Data Management

Installation considerations for SQL Server Desktop

SQL Server Desktop comes with many handy features. However, depending on whether you're upgrading or performing a new install, the installation could be problematic. This article sorts out the differences between each method.

SQL Server Desktop fills a unique position in the database world by offering SQL Server's power and flexibility with Access's familiar and easy-to-use development tools. It's the best of both worlds—an alternative for IT consultants who use Access but need more, without having to actually upgrade to full SQL Server. Once you've made the decision to try it, it's a simple matter to install it and get to work. Before you begin, check out this explanation of the ways to install SQL Server Desktop.

Who has it?
Anyone with Office 2000 Professional (or later) or Access 2000 (or later) has SQL Server Desktop. It will run on Windows 95 and later, Windows Me, Windows 2000 Professional and later, Windows NT 4.0 Workstation, and Windows 2000/NT Server. Keep in mind, however, that SQL Server Desktop security features aren't supported in Windows 95, Window 98, or Windows Me.

There are two versions of SQL Server Desktop. The first version, Microsoft Data Engine (MSDE 1.0), came with Office 2000 Professional and Access 2000. The current version, SQL Server Desktop (MSDE 2000) comes with Office XP and Access XP.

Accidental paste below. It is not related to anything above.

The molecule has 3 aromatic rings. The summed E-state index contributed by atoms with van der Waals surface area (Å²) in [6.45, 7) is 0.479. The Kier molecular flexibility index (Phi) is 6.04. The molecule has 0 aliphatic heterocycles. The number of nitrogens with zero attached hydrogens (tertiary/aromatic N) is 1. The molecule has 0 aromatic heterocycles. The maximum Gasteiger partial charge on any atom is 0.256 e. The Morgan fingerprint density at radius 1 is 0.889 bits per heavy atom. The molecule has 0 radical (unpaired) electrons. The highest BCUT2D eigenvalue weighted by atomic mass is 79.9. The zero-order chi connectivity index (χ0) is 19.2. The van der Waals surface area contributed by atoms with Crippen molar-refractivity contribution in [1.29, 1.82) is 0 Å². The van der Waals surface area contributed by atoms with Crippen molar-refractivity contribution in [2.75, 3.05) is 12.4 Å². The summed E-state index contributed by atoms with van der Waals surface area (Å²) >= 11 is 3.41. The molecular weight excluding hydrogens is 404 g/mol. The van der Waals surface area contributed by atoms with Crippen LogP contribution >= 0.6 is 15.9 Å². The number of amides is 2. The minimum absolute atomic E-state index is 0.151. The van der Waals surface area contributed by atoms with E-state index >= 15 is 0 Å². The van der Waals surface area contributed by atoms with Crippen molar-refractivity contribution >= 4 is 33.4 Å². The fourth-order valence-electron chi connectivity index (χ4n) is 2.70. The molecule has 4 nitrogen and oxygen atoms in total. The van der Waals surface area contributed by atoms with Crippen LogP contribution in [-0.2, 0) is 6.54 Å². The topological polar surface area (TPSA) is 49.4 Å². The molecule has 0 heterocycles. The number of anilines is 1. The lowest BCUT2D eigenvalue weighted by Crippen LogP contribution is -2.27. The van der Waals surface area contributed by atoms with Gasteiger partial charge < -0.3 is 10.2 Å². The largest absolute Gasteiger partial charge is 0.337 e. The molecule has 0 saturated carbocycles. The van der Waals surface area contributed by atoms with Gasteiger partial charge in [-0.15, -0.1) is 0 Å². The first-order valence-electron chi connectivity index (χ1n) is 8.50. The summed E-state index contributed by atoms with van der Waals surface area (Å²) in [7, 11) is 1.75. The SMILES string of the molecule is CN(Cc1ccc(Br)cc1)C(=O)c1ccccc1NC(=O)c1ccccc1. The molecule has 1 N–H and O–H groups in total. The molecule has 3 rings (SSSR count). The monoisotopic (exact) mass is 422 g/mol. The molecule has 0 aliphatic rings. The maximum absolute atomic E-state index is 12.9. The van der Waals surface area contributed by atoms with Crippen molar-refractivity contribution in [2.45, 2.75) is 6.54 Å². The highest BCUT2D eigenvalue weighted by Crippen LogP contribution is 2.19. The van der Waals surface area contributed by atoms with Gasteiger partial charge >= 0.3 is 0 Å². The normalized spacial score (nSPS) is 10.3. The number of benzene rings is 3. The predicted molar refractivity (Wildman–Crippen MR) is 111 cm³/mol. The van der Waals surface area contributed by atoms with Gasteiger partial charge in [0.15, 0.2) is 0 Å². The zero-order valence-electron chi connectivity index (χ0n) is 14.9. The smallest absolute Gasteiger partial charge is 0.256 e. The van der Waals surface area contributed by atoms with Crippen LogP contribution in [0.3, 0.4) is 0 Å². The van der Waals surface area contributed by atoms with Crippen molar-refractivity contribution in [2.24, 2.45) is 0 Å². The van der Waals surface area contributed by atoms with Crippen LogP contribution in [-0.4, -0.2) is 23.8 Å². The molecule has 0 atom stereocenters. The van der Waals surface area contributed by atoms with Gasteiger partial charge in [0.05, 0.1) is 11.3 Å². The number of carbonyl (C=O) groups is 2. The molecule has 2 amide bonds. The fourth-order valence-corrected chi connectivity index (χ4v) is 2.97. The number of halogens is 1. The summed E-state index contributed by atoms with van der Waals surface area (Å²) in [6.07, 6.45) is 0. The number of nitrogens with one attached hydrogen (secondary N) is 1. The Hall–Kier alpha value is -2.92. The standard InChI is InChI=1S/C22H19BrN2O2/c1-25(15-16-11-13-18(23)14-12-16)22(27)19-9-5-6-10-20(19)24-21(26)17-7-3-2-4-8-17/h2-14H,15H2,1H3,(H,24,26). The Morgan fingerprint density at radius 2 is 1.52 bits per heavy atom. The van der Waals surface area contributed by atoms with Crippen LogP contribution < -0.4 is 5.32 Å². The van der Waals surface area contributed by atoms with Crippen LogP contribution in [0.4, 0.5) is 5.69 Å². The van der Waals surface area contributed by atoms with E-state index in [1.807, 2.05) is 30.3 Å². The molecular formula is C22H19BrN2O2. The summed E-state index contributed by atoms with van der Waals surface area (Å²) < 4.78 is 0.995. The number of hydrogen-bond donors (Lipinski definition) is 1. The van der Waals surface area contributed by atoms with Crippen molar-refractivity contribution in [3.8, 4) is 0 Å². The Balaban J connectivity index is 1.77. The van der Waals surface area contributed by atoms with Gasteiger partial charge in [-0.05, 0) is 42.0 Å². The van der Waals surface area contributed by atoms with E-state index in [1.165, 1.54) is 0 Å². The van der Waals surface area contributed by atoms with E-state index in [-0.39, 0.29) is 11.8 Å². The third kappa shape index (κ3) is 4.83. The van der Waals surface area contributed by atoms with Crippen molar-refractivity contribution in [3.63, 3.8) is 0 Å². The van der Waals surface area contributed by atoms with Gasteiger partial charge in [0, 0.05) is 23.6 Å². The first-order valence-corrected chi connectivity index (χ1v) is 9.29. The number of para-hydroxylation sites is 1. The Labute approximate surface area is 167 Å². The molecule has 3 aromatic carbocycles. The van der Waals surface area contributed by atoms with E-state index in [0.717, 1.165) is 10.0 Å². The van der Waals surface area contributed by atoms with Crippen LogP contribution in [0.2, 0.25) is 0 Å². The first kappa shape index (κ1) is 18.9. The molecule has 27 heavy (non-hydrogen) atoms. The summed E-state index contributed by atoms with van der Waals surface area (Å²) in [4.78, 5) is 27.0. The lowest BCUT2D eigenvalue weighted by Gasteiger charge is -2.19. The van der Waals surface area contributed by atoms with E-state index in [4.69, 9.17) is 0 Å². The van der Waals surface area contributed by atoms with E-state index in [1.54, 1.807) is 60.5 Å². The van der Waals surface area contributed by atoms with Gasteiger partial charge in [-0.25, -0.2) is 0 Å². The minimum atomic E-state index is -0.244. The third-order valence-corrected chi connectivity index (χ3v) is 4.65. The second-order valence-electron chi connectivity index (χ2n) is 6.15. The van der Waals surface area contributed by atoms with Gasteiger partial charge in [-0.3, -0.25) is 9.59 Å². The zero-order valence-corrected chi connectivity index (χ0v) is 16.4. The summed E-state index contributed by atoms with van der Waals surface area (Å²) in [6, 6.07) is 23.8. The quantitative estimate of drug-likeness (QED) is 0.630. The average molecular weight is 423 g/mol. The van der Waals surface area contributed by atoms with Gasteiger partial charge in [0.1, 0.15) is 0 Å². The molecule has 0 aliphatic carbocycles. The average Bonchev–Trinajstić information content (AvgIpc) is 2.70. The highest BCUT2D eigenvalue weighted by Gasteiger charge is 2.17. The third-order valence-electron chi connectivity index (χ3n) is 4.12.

Installing from the Office CD
If you're not upgrading from MSDE 1.0 (the first version of SQL Server Desktop), the installation process is easy:
  1. Find the setup.exe file in the MSDE2000 folder on the Office XP CD-ROM.
  2. Double-click the setup file to begin the process. There are no screens or buttons to click, and it will require a few minutes, so don't worry when nothing seems to happen.
  3. When prompted, restart your system. The task bar will display the SQL Server Service Manager icon.
  4. To open the Service Manager, double-click the SQL Server Service Manager icon. Click the Auto-start option as if you want to launch SQL Server when you start your system instead of manually starting the service. This is the same Service Manager used by the SQL Server 2000.

An alternate method
If you'd rather, you can install from the Windows Start button. First, insert the Office Professional XP CD-ROM. Then, click the Start button, choose Run, and then enter this command:
 
X:\MSDE2000\setup.exe

where X represents the designation of your CD-ROM drive.

Upgrading
Upgrading from MSDE 1.0 to SQL Server Desktop (MSDE 2000) can be a more complicated process. There are two options:
  • You can uninstall the earlier version of MSDE 1.0 and then install SQL Server Desktop. While this method is the simplest choice, it is not always the right choice if you have been working with MSDE 1.0 for a long time and want to maintain your current settings and files.
  • Use the Upgrade option to install SQL Server Desktop, which requires more work than a clean installation, but does maintain your current settings and files. If you're using MSDE 1.0 and want to keep your settings and files, use this option. Always make a backup of your MSDE 1.0 files before you begin, just in case.

Uninstalling MSDE 1.0